New York, June 19, 2002—The Zimbabwean government has announced restrictive new licensing fees for journalists and media organizations.
The announcement comes after the March passage of the contentious Access to Information and Protection of Privacy Act, under which Andrew Meldrum, a U.S. citizen and the Zimbabwe correspondent for the London-based Guardian, is currently being tried for “publishing falsehoods.” (read alert of June 11, 2002.)
According to the government’s announcement, after June 16 companies must be registered with the Media and Information Commission in order to run a newspaper, radio or television station, or an advertising agency.
The members of the commission, which was created under the Information and Privacy Act, are hand-picked by Information Minister Jonathan Moyo. Although one of the commission’s stated objectives is “to foster freedom of expression in Zimbabwe,” the group is also endowed with enormous powers to control, license, and accredit journalists and can refuse to register newspapers and members of the media.
Journalists must first pay to register with the government as a member of the press, and must then pay another fee to get accreditation to work. The new regulations are expected to put enormous financial strain on independent media outlets, which must now pay to register and accredit every journalist on their staffs.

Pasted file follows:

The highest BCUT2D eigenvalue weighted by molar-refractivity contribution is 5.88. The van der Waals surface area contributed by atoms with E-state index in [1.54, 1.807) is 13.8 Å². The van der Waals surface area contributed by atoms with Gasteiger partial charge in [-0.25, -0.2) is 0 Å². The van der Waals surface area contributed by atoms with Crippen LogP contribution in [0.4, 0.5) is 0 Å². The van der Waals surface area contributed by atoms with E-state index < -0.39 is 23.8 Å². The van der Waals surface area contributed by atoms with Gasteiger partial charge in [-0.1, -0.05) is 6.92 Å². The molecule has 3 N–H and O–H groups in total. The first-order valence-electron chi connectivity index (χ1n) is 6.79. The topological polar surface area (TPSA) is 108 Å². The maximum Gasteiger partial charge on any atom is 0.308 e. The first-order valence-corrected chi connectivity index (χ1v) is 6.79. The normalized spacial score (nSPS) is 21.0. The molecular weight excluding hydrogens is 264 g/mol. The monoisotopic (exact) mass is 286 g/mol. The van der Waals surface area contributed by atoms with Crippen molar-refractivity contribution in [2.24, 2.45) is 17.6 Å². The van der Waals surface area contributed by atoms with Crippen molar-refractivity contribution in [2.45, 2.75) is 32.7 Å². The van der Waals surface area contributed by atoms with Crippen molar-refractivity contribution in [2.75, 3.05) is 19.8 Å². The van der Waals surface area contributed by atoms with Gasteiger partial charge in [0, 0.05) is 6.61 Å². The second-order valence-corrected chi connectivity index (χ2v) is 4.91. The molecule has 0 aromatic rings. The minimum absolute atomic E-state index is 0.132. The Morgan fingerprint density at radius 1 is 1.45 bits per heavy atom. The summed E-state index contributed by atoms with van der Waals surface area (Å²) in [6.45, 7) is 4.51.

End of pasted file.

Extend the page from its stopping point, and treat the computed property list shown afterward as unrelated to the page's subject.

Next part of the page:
Media organizations must pay an application fee to register with the government. Once the applications have been accepted, news outlets must pay another fee to be accredited.
• Zimbabwean journalists must pay Z$1,000 (US$18) and Z$5,000 (US$93) for an application and one-year accreditation, respectively.
• Free-lance journalists must pay Z$500 (US$9) and Z$2,500 (US$46) for an application and one-year accreditation, respectively.
• Local journalists working for foreign media organizations must pay US$50 and US$1,000 for an application and one-year accreditation, respectively.
• Foreign journalists intending to work temporarily in Zimbabwe are required to pay US$100 and US$500 for application and accreditation, respectively.
• Media owners must pay an application fee of Z$20,000 (US$373) and an accreditation fee of Z$500,000 (US$9,340.56).
• Foreign media houses must pay US$2,000 for the application and US$10,000 for accreditation, payable only in foreign currency.
Accreditation for media organizations is valid for two years. Journalists, who need only register once, must reapply for accreditation once a year.
The fees come at a time when the average annual income for Zimbabweans is US$460 per year, and when the country is facing famine and inflation of more than 120 percent.